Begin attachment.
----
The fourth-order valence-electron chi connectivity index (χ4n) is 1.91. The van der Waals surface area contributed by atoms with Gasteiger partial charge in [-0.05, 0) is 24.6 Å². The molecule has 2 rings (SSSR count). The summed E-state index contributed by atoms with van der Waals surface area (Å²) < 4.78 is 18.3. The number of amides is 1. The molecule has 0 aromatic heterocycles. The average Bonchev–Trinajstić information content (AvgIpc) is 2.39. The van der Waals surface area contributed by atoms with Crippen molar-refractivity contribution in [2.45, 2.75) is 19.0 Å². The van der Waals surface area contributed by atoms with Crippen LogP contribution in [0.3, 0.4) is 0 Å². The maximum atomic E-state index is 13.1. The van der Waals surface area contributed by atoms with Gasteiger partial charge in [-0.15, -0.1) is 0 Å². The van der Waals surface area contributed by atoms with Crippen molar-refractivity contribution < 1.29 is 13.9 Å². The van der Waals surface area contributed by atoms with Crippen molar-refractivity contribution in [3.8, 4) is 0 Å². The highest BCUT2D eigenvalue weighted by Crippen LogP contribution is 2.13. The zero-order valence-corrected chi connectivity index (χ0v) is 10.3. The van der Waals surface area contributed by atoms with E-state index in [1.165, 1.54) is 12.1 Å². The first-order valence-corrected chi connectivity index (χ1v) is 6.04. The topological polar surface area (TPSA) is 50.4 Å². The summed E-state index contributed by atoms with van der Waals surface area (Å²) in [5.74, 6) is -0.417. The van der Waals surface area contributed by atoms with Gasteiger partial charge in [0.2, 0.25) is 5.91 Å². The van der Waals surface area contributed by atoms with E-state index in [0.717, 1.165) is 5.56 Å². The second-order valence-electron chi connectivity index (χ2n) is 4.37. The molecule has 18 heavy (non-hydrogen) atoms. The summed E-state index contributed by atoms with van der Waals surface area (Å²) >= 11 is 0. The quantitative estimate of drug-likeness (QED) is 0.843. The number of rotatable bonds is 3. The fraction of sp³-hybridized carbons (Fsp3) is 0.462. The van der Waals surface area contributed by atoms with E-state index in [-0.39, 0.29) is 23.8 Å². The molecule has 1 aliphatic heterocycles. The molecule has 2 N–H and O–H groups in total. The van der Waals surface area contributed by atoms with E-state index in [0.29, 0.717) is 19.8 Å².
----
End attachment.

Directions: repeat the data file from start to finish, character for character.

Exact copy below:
The fourth-order valence-electron chi connectivity index (χ4n) is 1.91. The van der Waals surface area contributed by atoms with Gasteiger partial charge in [-0.05, 0) is 24.6 Å². The molecule has 2 rings (SSSR count). The summed E-state index contributed by atoms with van der Waals surface area (Å²) < 4.78 is 18.3. The number of amides is 1. The molecule has 0 aromatic heterocycles. The average Bonchev–Trinajstić information content (AvgIpc) is 2.39. The van der Waals surface area contributed by atoms with Crippen molar-refractivity contribution in [2.45, 2.75) is 19.0 Å². The van der Waals surface area contributed by atoms with Crippen LogP contribution in [0.3, 0.4) is 0 Å². The maximum atomic E-state index is 13.1. The van der Waals surface area contributed by atoms with Gasteiger partial charge in [-0.15, -0.1) is 0 Å². The van der Waals surface area contributed by atoms with Crippen molar-refractivity contribution < 1.29 is 13.9 Å². The van der Waals surface area contributed by atoms with Crippen molar-refractivity contribution in [3.8, 4) is 0 Å². The highest BCUT2D eigenvalue weighted by Crippen LogP contribution is 2.13. The zero-order valence-corrected chi connectivity index (χ0v) is 10.3. The van der Waals surface area contributed by atoms with E-state index in [1.165, 1.54) is 12.1 Å². The first-order valence-corrected chi connectivity index (χ1v) is 6.04. The topological polar surface area (TPSA) is 50.4 Å². The summed E-state index contributed by atoms with van der Waals surface area (Å²) in [5.74, 6) is -0.417. The van der Waals surface area contributed by atoms with Gasteiger partial charge in [0.2, 0.25) is 5.91 Å². The van der Waals surface area contributed by atoms with E-state index in [0.717, 1.165) is 5.56 Å². The second-order valence-electron chi connectivity index (χ2n) is 4.37. The molecule has 18 heavy (non-hydrogen) atoms. The summed E-state index contributed by atoms with van der Waals surface area (Å²) >= 11 is 0. The quantitative estimate of drug-likeness (QED) is 0.843. The number of rotatable bonds is 3. The fraction of sp³-hybridized carbons (Fsp3) is 0.462. The van der Waals surface area contributed by atoms with E-state index in [-0.39, 0.29) is 23.8 Å². The molecule has 1 aliphatic heterocycles. The molecule has 2 N–H and O–H groups in total. The van der Waals surface area contributed by atoms with E-state index in [0.29, 0.717) is 19.8 Å².